New York’s Hottest Tables
In some cities a hot new restaurant emerges every few months. In New York it seems more like every few days. With both superstar chefs and upstarts jostling for attention, the city’s culinary landscape has never been more exciting — and the moment the doors open, we’re all looking to be the first ones in. Carey Jones gives us the scoop on where to eat now, from Tex-Mex joints and ramen bars to white tablecloth establishments.
Mario Carbone and Rich Torrisi have developed a reputation for high-concept, over-the-top restaurants (Dirty French, Carbone) whose elaborate conceits are matched only by their often daring, always brilliant dishes. The duo’s newest spot, Santina, slides right into their growing lineup — and is just as in demand as its predecessors. What to order? The squash carpaccio and Spaghetti Blue Crab.
The Polo Bar
Any restaurant designed by Ralph Lauren was destined to project an air of clubby exclusivity, but The Polo Bar — which has the same painstakingly designed yet seemingly effortless charm of the brand itself — is so in demand not even the bar will accept walk-ins. Those who manage a table can expect all-American fare (we love the corned beef sandwich), classic cocktails and, of course, the best-dressed staff in town.
Photo Courtesy of Ralph Lauren
Mission Chinese Food
Chef Danny Bowien has channeled the wild culinary energy he showed at his eclectic Asian-inspired Lower East Side restaurant into a slightly more refined experience, with the comfortable tables and intelligent wine list his prior incarnation lacked. Fan favorites include the kung pao pastrami and salt cod fried rice, but arrive early to beat the crowds — the wait for a table during prime time can be close to two hours.
Amanda Cohen's vegetable-centric restaurant developed a cult following despite its tight space; now that she's moved to roomier digs on the Lower East Side, expect the same creative, often whimsical vegetarian fare, like Brussels sprout tacos and cabbage hot pot.
Photo by Evan Sung
A mania for all things Tex-Mex has seized New York, and this Union Square restaurant is the epicenter of it all. I mean, who can resist queso, brisket tacos and prickly pear frozen margaritas, executed with pitch-perfect skill and sophistication? We sure can’t.
Chef Justin Smillie, from NYC’s Il Buco Alimentari, has teamed up with restaurateur Stephen Starr to create the airy and sophisticated Upland. The enticing menu poses one recurring problem: With ’nduja pizza and roasted short ribs, seasonal veggie dishes and inventive pastas, how to choose among the showstoppers?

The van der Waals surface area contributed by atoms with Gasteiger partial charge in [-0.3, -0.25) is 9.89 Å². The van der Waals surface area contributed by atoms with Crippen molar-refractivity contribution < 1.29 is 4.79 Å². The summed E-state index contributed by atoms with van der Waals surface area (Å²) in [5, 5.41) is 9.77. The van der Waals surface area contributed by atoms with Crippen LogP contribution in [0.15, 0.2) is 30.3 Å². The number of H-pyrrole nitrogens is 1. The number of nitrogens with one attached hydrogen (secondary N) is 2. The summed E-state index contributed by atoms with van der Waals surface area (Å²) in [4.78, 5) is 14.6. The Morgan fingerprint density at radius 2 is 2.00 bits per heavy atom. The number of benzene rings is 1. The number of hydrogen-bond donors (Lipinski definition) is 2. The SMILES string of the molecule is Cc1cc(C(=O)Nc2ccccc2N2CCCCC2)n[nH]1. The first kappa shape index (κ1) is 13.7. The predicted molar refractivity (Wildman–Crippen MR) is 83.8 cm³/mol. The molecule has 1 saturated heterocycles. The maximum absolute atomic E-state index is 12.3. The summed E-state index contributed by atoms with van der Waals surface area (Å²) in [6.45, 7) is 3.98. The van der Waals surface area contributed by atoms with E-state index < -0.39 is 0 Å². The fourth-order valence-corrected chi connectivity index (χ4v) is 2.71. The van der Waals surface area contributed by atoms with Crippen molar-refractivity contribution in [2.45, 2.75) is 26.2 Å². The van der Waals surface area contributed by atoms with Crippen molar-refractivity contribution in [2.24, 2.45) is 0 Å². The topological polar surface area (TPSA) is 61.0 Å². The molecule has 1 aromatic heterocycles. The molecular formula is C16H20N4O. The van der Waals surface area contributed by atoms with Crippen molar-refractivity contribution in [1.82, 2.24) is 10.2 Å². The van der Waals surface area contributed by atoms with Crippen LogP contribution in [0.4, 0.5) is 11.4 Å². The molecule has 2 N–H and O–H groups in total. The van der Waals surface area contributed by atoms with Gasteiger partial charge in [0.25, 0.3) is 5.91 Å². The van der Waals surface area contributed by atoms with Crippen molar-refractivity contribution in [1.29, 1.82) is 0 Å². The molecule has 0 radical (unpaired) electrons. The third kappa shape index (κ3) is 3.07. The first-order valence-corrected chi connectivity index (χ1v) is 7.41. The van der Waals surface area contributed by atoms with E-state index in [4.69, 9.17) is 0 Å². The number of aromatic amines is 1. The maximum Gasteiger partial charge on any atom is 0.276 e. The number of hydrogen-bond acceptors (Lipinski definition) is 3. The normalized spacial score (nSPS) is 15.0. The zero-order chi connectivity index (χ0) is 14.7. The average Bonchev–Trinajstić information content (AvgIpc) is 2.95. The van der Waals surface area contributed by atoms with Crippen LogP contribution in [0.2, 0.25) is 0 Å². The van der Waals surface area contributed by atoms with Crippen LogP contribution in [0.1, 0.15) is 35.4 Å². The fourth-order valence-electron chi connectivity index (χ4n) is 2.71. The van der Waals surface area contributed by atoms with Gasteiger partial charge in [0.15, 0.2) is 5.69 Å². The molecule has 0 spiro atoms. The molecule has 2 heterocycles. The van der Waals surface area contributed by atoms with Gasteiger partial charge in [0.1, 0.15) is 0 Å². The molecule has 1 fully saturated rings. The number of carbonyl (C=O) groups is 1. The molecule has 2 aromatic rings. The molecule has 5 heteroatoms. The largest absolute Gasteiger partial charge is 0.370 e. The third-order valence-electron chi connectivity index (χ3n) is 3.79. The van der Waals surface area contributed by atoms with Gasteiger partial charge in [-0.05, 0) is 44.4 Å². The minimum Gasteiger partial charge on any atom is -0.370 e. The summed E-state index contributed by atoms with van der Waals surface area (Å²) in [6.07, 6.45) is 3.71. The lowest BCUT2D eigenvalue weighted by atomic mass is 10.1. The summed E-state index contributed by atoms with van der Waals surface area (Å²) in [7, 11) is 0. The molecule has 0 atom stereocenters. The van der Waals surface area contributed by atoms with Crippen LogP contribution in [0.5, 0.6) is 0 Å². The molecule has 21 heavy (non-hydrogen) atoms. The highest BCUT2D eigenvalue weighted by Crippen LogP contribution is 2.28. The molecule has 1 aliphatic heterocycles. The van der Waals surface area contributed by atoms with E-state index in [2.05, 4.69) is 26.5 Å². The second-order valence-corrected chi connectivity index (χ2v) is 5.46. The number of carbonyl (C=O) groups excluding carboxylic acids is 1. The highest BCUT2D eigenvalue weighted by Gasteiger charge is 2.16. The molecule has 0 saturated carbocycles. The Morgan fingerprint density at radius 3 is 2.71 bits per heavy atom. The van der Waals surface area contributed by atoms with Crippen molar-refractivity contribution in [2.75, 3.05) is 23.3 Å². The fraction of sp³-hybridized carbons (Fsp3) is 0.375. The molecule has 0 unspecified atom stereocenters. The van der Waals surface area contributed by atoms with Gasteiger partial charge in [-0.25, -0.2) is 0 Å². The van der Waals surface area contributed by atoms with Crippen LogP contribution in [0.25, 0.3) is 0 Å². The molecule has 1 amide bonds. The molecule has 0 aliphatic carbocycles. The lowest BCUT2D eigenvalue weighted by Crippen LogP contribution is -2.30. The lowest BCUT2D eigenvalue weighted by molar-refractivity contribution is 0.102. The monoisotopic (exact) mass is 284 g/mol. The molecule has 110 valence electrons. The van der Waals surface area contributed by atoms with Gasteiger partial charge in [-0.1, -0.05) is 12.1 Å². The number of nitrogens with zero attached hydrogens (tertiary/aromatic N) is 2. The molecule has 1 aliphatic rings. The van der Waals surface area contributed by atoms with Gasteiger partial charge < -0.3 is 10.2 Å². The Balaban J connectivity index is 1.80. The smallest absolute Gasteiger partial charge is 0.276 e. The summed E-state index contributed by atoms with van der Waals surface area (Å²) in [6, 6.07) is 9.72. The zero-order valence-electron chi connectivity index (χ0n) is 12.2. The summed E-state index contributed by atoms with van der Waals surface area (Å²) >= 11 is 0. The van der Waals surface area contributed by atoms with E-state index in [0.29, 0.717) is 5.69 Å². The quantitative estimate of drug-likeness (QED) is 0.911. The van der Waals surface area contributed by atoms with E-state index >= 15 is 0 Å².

Perhaps the most anticipated restaurant of 2014 — and, months later, still one of the toughest reservations in town — Cosme brought world-renowned chef Enrique Olvera from Mexico City to New York, where he has wowed critics with uni tostadas, duck carnitas and a corn husk meringue that may be the most Instagrammed dessert in town.
The 12-seat chef's counter in David Chang's empire has been among the tougher reservations in the city for the better part of a decade — and it’s no secret why. Chang's newer space farther downtown has three times the seating capacity, but it still serves killer dishes like millefeuille of trout roe and matcha, and Spanish Mackerel sawarazushi with ginger and dashi ponzu.
After earning rave reviews at Neta in the West Village, chefs Nick Kim and Jimmy Lau brought their prodigious talents across town, where their Shuko serves tasting menus only — a sushi-sashimi tasting or a more elaborate kaiseki — both of which showcase the freshest seafood and the chefs' knack for spinning Japanese techniques and ingredients in novel ways.
Diehard Manhattanites make the trip to Queens for Mu Ramen’s truly excellent bowls of noodles. Don't be put off by the no-frills decor: The broths simmer for nearly 24 hours, the flavors are powerful and dynamic, and the noodles are always on point. You’ll be stoked you made the trek.
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